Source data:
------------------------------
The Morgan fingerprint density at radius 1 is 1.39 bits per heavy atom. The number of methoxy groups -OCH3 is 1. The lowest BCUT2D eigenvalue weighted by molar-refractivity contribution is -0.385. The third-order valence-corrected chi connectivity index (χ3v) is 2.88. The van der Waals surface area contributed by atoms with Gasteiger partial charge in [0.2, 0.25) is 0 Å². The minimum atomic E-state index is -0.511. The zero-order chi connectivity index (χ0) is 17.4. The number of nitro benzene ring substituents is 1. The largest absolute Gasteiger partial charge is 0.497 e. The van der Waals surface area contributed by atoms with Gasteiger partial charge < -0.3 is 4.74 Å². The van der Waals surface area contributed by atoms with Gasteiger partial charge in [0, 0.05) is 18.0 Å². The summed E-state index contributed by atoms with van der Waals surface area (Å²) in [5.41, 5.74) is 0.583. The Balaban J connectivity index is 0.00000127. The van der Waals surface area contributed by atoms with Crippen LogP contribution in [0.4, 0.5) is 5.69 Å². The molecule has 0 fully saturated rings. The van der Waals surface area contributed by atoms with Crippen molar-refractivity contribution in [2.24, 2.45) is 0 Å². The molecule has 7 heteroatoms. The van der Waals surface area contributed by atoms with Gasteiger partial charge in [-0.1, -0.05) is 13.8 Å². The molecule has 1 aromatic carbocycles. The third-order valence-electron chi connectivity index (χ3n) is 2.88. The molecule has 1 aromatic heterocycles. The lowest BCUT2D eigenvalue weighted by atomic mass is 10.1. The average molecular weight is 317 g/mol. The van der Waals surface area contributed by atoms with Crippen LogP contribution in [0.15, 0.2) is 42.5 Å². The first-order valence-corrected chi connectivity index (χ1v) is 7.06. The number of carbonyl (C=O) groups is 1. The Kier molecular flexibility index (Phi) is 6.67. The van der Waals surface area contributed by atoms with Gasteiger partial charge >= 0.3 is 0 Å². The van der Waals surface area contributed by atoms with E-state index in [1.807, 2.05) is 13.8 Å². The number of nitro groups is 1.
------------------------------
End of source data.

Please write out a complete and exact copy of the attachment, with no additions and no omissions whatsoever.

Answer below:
The Morgan fingerprint density at radius 1 is 1.39 bits per heavy atom. The number of methoxy groups -OCH3 is 1. The lowest BCUT2D eigenvalue weighted by molar-refractivity contribution is -0.385. The third-order valence-corrected chi connectivity index (χ3v) is 2.88. The van der Waals surface area contributed by atoms with Gasteiger partial charge in [0.2, 0.25) is 0 Å². The minimum atomic E-state index is -0.511. The zero-order chi connectivity index (χ0) is 17.4. The number of nitro benzene ring substituents is 1. The largest absolute Gasteiger partial charge is 0.497 e. The van der Waals surface area contributed by atoms with Gasteiger partial charge < -0.3 is 4.74 Å². The van der Waals surface area contributed by atoms with Gasteiger partial charge in [0, 0.05) is 18.0 Å². The summed E-state index contributed by atoms with van der Waals surface area (Å²) in [5.41, 5.74) is 0.583. The Balaban J connectivity index is 0.00000127. The van der Waals surface area contributed by atoms with Crippen LogP contribution in [0.4, 0.5) is 5.69 Å². The molecule has 0 fully saturated rings. The van der Waals surface area contributed by atoms with Crippen molar-refractivity contribution in [2.24, 2.45) is 0 Å². The molecule has 7 heteroatoms. The van der Waals surface area contributed by atoms with Gasteiger partial charge in [-0.1, -0.05) is 13.8 Å². The molecule has 1 aromatic carbocycles. The third-order valence-electron chi connectivity index (χ3n) is 2.88. The molecule has 1 aromatic heterocycles. The lowest BCUT2D eigenvalue weighted by atomic mass is 10.1. The average molecular weight is 317 g/mol. The van der Waals surface area contributed by atoms with Crippen LogP contribution in [0.15, 0.2) is 42.5 Å². The first-order valence-corrected chi connectivity index (χ1v) is 7.06. The number of carbonyl (C=O) groups is 1. The Kier molecular flexibility index (Phi) is 6.67. The van der Waals surface area contributed by atoms with Gasteiger partial charge >= 0.3 is 0 Å². The van der Waals surface area contributed by atoms with E-state index in [1.807, 2.05) is 13.8 Å². The number of nitro groups is 1.